Imagine by Toti O’Brien

Imagine wooden spoons, tall forks, ladles and similar ware, sticking out of the narrow mug where I keep them, near the stove. Picture them through the mist of an early morning—or in the middle of night, lit by an intruding moonbeam, by the glare projected by a passing car. Picture them in a time of absentmindedness—one of those mental thresholds, when you’ve lost sight of the metaphorical room you are exiting, but didn’t spot the one you’re getting in. In such hiatus, you glance at those spoons and spatulas from the corner of your eye. Leaned diagonally against the edge of the jar, they bifurcate in bunches, like a pair of antlers. Hunting trophies often hung by the walls of somber medieval kitchens, even more recent ones. Not mine, but these tools look like antlers. What if they were?

This is how it happens.

Argentinian author Julio Cortazar says in his novel Rajuela, something I could translate: “You need all of your mental power to make sense of what your closet contains.” Reality doesn’t come in organized form. It is an active endeavor, requiring energy and purpose. Let’s say in the wee hour, wandering into the kitchen out of a nightmare, or just a troubled dream—perhaps thirsty—I have lost some of my deciphering skills. Let’s say the spoons and forks take me off-guard, revealing their secret life, hidden personality, core wilderness. Here’s the worst: I believe them for a second. Not enough for a word or an image to form inside my brain, yet a feral feeling is brushing me. Perhaps my nostrils flare—the inception of both hunger and fear tickles my throat. Trees—a forest—push against the sill of my consciousness. I don’t quite think of them, yet I sense a sylvan atmosphere—as if the context (an erroneous one) rushed to join, explain, justify whatever beast isn’t there.

I am looking at my kitchen tools, realizing my mind has taken an instant detour. I was so blurred I’ve been microscopically disoriented. So briefly, I only registered a slight crack—the faintest ungluing between moment A and moment B, as it happens for those suffering of petit mal. Isn’t it hilarious, having almost affixed to this shape the wrong meaning? Isn’t that how madness begins?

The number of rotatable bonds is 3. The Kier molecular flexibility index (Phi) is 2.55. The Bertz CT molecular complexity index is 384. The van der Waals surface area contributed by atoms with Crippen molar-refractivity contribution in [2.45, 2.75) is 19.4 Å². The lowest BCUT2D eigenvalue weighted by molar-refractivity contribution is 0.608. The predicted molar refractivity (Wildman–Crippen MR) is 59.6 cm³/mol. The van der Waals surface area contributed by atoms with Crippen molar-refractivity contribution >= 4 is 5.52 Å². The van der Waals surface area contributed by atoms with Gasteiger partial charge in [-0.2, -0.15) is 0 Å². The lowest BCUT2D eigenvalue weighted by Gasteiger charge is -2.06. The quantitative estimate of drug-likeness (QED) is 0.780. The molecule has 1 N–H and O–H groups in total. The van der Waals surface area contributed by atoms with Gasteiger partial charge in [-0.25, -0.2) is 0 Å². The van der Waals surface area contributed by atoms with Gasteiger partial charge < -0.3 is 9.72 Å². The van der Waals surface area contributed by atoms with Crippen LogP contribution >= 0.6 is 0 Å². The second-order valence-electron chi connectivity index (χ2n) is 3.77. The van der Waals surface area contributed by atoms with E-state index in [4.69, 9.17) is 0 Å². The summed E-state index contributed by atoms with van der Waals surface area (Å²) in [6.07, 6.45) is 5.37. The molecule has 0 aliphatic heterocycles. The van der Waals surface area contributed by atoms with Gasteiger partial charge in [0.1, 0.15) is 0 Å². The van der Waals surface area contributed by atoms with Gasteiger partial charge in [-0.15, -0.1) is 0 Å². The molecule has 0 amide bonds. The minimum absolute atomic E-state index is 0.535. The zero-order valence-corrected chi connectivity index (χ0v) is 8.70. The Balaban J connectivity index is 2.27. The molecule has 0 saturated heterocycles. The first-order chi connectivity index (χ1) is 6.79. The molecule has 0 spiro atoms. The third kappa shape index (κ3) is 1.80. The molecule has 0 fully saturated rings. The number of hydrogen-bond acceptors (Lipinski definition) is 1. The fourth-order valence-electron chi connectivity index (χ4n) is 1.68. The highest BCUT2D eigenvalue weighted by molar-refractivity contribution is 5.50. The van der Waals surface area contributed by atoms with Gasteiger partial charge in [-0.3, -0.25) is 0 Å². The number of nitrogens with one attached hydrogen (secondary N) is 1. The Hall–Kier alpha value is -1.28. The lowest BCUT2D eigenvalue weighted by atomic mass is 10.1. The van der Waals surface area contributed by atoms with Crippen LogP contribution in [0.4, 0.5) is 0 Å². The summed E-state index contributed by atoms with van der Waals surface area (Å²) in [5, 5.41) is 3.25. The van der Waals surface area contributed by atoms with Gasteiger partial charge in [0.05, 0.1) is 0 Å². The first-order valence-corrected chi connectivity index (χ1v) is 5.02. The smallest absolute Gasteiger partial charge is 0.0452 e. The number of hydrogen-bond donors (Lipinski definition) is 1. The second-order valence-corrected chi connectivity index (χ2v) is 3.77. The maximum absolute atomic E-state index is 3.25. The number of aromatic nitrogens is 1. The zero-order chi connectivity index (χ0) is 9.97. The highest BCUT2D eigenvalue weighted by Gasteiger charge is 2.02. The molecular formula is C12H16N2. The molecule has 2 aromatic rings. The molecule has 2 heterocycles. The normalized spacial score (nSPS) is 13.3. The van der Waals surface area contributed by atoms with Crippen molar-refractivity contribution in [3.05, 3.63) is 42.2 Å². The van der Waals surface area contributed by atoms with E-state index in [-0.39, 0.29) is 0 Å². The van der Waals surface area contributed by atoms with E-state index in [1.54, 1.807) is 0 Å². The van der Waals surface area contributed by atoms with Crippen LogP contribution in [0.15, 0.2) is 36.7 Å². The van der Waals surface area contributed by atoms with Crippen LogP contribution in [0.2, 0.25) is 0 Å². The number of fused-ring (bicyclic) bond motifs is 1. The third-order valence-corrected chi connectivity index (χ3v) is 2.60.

It’s how language begins and how it ends. It starts with this openness—with an object, shape, action, phenomenon, susceptible to a variety of designations, freely swinging among them. A same thing can wear many hats, more or less in fashion. And the opposite applies: disproportion between our initial paucity of lexicon and reality’s enormous complexity creates ambiguity. Many things answer to the same call, developing strange kinds of connections, arbitrary and misleading. Until, finally, we learn how to link information in solid chains, hanging each of them from the exhibit it defines. Then we know a bird form an airplane from a kite from a cloud from a patch of light moving across the ceiling.

Then we know what to expect from a properly labeled item—its use, function, behavior, effects. More than all, the context where it belongs, its antecedents, consequences, collaterals. The fluidity—which had caused anxiety, constant errors (some hilarious, some frankly embarrassing), also an edge of exhilarating discovery, excitement, and delight—is gone.

I’m sure you remember it. Or maybe you don’t.

When overcome, that kind of prehistory is hastily buried for the reason I mentioned: the organizing remains an active endeavor. Though we grow so adept we don’t feel the strain, the strain is there. We must be teetotalers, never indulge the in-between zone again, unless we’re surrealist poets or painters—a smallish chance. Most of us recall little of the exploring stage—just a few cute sayings parents love to report. We believe them, but don’t resonate. “Did I really say that?”